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The History of Chowan Beach
by George Farrell and Rawl Gelinas
Preface  Part 1  Part 2  Part 3  Part 4  Part 5
Part 6  Part 7  Part 8  Part 9  Part 10
Part One

Hundreds of years before Europeans came to the North America, the Chowanoke Indians gathered every summer at a certain river beach. It was the breeding ground of a yellow mussel much savored by the people. Over time the shells, along with pottery shards, bones, arrowheads and other discarded items, formed a mound five to six hundred yards long, sixty yards wide, and five feet deep along the river bank. It had become the rubbish heap for the village, named Waratan, Mavaton, or Weyanoke, depending upon the source consulted, which had been established there. The mound is shown on a map drawn by James Wimble in 1738 and is described as "...covered with about one foot of sand and soil. It is composed almost exclusively of mussel shells taken from the river, pieces of pottery, ashes, arrowheads and human bones."

As late as the 1950's Indian relics such as tomahawks were being found in the area. In 1585 the white man made his first attempt to colonize what is now known as Roanoke Island. This first expedition, led by Sir Richard Grenville, a cousin of Sir Walter Raleigh, was doomed to failure by Queen Elizabeth's choice of Ralph Lane as the colony's Governor. Lane was interested not in establishing a successful colony, but in the gold and jewels which he expected to find in the 'new world.' After Grenville sailed back to England for more supplies Lane alienated the Indians who had helped and supplied the colonists, taking prisoner the son of a chieftain for the theft of a "table piece." The would-be settlers became so hungry and disillusioned that they stayed less than a year and left with Sir Francis Drake just before Grenville returned with fresh supplies. In the meantime, just before Easter in 1585, Lane sailed up the river later to be known as the Chowan with some of his men looking, not for food although they were starving, but for gold and jewels. At a certain point, where the land was very "high and steepe" they saw Indians on the shore. Hearing them singing, Lane decided that it was a song of welcome and sailed toward them. Manteo, who accompanied the Englishmen as their guide, informed them that it was a song, not of welcome but of war! The words were no sooner "spoken by him... but there lighted a vollie of their arrowes amongst them in the boat". The white men returned fire, beached the boat and chased the Indians, who "wooded themselves, we know not where." The white man had discovered the spot, which would, almost two hundred years later, become Bandon Plantation.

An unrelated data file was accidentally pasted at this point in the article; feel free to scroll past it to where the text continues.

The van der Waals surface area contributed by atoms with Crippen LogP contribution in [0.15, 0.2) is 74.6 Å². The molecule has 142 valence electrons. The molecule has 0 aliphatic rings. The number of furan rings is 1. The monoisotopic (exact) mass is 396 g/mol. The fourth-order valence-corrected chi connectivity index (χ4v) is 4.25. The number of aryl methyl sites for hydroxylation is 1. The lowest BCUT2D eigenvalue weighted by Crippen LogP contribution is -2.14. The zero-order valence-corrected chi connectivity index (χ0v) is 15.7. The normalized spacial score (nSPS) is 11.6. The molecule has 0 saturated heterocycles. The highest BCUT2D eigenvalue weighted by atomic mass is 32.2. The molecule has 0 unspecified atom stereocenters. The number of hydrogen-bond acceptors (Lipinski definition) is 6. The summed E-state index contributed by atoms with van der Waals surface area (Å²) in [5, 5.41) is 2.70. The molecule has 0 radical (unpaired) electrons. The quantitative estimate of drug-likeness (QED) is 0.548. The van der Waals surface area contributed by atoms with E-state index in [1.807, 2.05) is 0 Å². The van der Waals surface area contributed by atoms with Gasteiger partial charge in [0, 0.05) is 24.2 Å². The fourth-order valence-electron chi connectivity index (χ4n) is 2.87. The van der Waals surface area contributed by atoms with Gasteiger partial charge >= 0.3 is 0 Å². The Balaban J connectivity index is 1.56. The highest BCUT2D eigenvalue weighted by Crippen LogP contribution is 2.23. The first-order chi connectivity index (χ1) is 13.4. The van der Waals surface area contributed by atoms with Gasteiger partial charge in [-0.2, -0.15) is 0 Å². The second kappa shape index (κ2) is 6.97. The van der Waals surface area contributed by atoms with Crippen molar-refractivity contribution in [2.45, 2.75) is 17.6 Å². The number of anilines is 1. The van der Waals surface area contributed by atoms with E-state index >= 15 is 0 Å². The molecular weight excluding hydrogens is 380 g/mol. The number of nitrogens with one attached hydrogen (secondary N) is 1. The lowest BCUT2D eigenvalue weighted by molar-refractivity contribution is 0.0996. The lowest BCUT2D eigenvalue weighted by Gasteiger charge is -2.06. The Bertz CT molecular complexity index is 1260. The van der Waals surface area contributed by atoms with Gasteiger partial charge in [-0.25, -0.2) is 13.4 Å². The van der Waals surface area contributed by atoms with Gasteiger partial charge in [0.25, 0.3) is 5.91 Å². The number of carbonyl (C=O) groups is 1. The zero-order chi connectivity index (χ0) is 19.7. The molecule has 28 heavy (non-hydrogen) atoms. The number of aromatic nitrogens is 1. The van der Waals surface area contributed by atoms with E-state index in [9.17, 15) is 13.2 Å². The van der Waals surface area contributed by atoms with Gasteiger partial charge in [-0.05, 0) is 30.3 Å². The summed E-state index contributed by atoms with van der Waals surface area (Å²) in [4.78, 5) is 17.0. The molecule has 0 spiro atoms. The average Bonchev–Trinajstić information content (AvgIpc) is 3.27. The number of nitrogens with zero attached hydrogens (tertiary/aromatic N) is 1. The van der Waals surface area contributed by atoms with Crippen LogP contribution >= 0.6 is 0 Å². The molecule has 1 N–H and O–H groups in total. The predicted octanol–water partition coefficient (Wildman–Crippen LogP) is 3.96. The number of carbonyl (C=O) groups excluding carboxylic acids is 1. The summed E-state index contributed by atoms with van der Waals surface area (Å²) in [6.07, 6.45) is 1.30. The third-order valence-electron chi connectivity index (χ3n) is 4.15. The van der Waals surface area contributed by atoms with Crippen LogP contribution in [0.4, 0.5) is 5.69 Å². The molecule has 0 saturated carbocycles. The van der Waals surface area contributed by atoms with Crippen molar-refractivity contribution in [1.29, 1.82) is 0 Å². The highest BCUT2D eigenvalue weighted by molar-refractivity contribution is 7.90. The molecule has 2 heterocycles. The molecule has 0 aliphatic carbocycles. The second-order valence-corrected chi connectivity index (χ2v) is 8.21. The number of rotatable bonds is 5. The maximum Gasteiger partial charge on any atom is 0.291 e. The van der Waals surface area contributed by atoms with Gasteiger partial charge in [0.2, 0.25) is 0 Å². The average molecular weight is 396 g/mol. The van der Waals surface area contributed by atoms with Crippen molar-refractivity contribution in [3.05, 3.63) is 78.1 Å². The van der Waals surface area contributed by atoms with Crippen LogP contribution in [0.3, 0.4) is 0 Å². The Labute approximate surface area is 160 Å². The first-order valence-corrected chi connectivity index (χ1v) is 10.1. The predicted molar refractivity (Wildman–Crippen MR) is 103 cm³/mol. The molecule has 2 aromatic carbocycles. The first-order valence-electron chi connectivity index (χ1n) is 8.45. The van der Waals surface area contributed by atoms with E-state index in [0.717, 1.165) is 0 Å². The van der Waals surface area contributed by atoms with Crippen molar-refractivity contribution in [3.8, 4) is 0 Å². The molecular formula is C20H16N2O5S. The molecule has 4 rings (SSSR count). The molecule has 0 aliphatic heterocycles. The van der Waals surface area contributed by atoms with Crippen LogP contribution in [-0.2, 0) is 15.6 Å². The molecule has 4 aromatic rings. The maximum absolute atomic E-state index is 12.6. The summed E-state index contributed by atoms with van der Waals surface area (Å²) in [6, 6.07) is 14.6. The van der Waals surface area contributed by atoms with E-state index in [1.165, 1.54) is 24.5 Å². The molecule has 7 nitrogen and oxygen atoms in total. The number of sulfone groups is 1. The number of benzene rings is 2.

Notes: The 'high and steepe' bluff mentioned by Lane could have been either just North or South of the Arrowhead Beach Property Owners Association’s “clubhouse beach".

It is equally likely that the 'high and steepe' bluff mentioned in the previous NOTE is the bluff that used to exist along Chowan Trail between 102 Chowan Trail and 206 Chowan Trail in Chowan Beach. There is still a vertical bluff at 206 Chowan Trail. Until the homes at 202 and 204 Chowan Trail were built, there was a truly vertical cliff along the water at these properties. That cliff was about 32 feet high.

The location of the Indian mound, if indeed it still exists, is a mystery. It may have been completely erased to provide building sites. Since the land just above and below what was the pier of Bandon is privately owned it could not be explored. There were the remains of purported burial mounds to the left of Bandon Road between Pocahontas and Potawatomi that were bulldozed in 2007 – 2008 prior to listing that property “For Sale”. They would seem, however, to be too far away from the water to be described as "along the river bank." In Spring of 2010 the septic drain field at 306 Chowan Trail (just North of the Chowan Beach Recreation Association “Park”) was excavated and replaced. After digging down about 12 to 18 inches, a layer of shells, pottery and other debris was discovered. It extended several feet further down and ran the entire length and width of the area excavated for the drain field. As far as could be determined, it continued North and South from the area excavated indefinitely, parallel and just adjacent to the Chowan River. This could easily be part of the aforementioned “rubbish heap”. Most of the information in this segment of the history was obtained from a set of notes, author unknown, kindly supplied to by Capt. Al Howard and from the book Ingles Fletcher of Bandon Plantation by Richard Walser (Chapel Hill, University of North Carolina Library, 1952).

On To Part Two

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